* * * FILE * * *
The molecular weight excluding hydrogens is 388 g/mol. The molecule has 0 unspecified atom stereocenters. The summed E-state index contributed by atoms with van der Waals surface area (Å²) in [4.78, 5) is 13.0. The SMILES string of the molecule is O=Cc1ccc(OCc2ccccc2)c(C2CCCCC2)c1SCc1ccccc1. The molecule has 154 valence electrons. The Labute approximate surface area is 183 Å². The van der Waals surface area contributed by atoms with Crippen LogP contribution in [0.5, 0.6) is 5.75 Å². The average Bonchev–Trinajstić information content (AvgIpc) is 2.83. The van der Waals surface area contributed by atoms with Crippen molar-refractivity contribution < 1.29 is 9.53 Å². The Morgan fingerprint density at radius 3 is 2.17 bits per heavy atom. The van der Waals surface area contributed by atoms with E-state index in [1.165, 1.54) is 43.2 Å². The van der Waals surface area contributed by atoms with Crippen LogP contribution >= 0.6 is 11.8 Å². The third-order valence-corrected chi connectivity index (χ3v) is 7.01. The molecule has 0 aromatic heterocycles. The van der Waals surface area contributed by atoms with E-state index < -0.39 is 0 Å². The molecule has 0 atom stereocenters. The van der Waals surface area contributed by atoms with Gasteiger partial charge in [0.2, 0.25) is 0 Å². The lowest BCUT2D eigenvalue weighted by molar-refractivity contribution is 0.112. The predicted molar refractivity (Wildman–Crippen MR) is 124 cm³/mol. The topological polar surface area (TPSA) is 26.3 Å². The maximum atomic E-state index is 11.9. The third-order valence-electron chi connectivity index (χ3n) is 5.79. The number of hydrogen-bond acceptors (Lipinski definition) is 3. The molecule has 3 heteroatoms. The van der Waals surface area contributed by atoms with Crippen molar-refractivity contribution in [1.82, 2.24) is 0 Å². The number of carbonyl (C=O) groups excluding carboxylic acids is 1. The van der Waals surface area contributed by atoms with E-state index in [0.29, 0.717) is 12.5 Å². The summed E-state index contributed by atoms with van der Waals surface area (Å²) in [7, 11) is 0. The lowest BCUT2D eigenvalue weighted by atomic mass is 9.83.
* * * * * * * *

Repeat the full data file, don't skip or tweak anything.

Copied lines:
The molecular weight excluding hydrogens is 388 g/mol. The molecule has 0 unspecified atom stereocenters. The summed E-state index contributed by atoms with van der Waals surface area (Å²) in [4.78, 5) is 13.0. The SMILES string of the molecule is O=Cc1ccc(OCc2ccccc2)c(C2CCCCC2)c1SCc1ccccc1. The molecule has 154 valence electrons. The Labute approximate surface area is 183 Å². The van der Waals surface area contributed by atoms with Crippen LogP contribution in [0.5, 0.6) is 5.75 Å². The average Bonchev–Trinajstić information content (AvgIpc) is 2.83. The van der Waals surface area contributed by atoms with Crippen molar-refractivity contribution < 1.29 is 9.53 Å². The Morgan fingerprint density at radius 3 is 2.17 bits per heavy atom. The van der Waals surface area contributed by atoms with E-state index in [1.165, 1.54) is 43.2 Å². The van der Waals surface area contributed by atoms with Crippen LogP contribution >= 0.6 is 11.8 Å². The third-order valence-corrected chi connectivity index (χ3v) is 7.01. The molecule has 0 aromatic heterocycles. The van der Waals surface area contributed by atoms with E-state index < -0.39 is 0 Å². The molecule has 0 atom stereocenters. The van der Waals surface area contributed by atoms with Gasteiger partial charge in [0.2, 0.25) is 0 Å². The lowest BCUT2D eigenvalue weighted by molar-refractivity contribution is 0.112. The predicted molar refractivity (Wildman–Crippen MR) is 124 cm³/mol. The topological polar surface area (TPSA) is 26.3 Å². The maximum atomic E-state index is 11.9. The third-order valence-electron chi connectivity index (χ3n) is 5.79. The number of hydrogen-bond acceptors (Lipinski definition) is 3. The molecule has 3 heteroatoms. The van der Waals surface area contributed by atoms with Crippen molar-refractivity contribution in [1.82, 2.24) is 0 Å². The number of carbonyl (C=O) groups excluding carboxylic acids is 1. The van der Waals surface area contributed by atoms with E-state index in [0.29, 0.717) is 12.5 Å². The summed E-state index contributed by atoms with van der Waals surface area (Å²) in [7, 11) is 0. The lowest BCUT2D eigenvalue weighted by atomic mass is 9.83.